How to Create a Customer Profile and Reach Your Ideal Audience (+Examples!)

Holly Hunt
Holly Hunt  |  November 6, 2018

Customer profiles are one of the most important documents a marketer can create.

They can reveal integral pieces of information, such as what products will sell, what promotions will work, when and where to open shop, and which marketing emails to send, to name a few.

If you’re curious about all the other marketing efforts customer profiles can impact, check out “What is Marketing” for inspiration.

Scratching your head as to how all of this can be feasible? Take a moment to think back on your experience as a consumer. Have you ever received an ad or promotion that just spoke to you? Almost like they knew you?

It’s not a coincidence. They do know you.

The business reaching out to you had taken significant time, effort, and research to get to know you, so they can then talk to you like a trusted friend. The business’ marketing team knows exactly what images will appeal to you, what social media channel to reach you on, and what time of year you’d like to buy the product or service.

It’s all thanks to customer profiles.

If you’re looking to create customer profiles for the first time or looking to enhance current customer profiles, you’ve come to the right place.

We'll go over:

Creating customer profiles

If you ever played Sims growing up – does that age me? – then think of customer profiles like that. You’re building an avatar of sorts, a persona that describes a wide swath of your customers. Of course, each customer is a unique snowflake, but for the sake of marketing, it’s easiest to clump together customers by their similarities.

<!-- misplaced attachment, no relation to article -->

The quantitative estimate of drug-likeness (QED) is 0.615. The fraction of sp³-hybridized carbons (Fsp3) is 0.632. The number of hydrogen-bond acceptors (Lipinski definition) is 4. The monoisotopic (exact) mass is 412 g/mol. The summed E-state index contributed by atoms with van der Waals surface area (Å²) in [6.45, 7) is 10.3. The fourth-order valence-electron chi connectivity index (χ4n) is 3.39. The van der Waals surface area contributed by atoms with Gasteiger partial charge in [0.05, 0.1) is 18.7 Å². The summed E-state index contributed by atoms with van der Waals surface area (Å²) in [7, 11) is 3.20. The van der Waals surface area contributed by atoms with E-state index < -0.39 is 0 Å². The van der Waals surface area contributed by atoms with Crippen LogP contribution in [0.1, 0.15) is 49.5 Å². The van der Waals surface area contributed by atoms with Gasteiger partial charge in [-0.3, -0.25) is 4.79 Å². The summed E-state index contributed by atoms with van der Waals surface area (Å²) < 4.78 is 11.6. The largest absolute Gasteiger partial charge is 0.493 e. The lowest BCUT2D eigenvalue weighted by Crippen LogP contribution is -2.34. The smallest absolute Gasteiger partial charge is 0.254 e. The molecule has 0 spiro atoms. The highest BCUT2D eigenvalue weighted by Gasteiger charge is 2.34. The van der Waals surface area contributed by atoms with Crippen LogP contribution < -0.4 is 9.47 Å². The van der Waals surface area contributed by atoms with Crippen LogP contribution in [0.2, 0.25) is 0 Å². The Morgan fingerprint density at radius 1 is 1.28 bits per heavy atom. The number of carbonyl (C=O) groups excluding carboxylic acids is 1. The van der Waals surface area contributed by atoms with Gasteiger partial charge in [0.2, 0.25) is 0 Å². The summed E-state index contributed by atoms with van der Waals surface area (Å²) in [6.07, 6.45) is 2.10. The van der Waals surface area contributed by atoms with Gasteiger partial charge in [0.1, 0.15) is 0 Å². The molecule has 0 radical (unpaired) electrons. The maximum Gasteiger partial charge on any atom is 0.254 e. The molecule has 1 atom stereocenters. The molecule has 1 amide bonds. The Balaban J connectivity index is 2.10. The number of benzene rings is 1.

How to create a customer profile

You can discover these similarities among customers by conducting research. Research can take many forms, such as sending out an email survey, setting up focus groups, or simply conversing with customers when they’re in your store.

As we go through how to create a customer profile, let’s use an upscale hair salon that specializes in special event hairstyles as an example.

Here are the different categories you should consider when creating a persona.



These are the basic facts about your customers. You can probably glean this information simply by observing them. Important demographic information includes: age, city, gender, race, ethnicity, and physical characteristics (such as body type, hairstyles, etc.)

For example, a forty-something man that dresses well, lives in Chicago and has close-cut hair will probably need to make multiple visits to a salon to keep his hair fresh for whatever corporate job he has.


Socioeconomic considerations could be household income, education, neighborhood, occupation, and household composition.

Sticking with our salon example, if you have a customer who lives in a prestigious neighborhood, her desire to keep up with the ‘Joneses’ might outweigh any worries about getting the lowest price.


This includes interests, hobbies, favorite TV shows (and music, websites, media, etc.), spending habits, anxieties, and political views, to name a few.

One of the main salon customers is homecoming and prom attendees. Most likely, girls will be hoping to look like one of the pop culture icons of that year. Back in my high school homecoming days, I think the big inspirations were Hillary Duff, Emma Watson, and Miley Cyrus (pre-Wrecking Ball).

Brand affinity

Why do customers use your brand? What do they get out of it? How often do they use the product or receive the service?

Knowing how loyal your customers are is important, as there is spending power behind customer loyalty. A reported 66 percent of U.S. consumers stated they were likely to spend more on brands they were loyal to compared to other brands.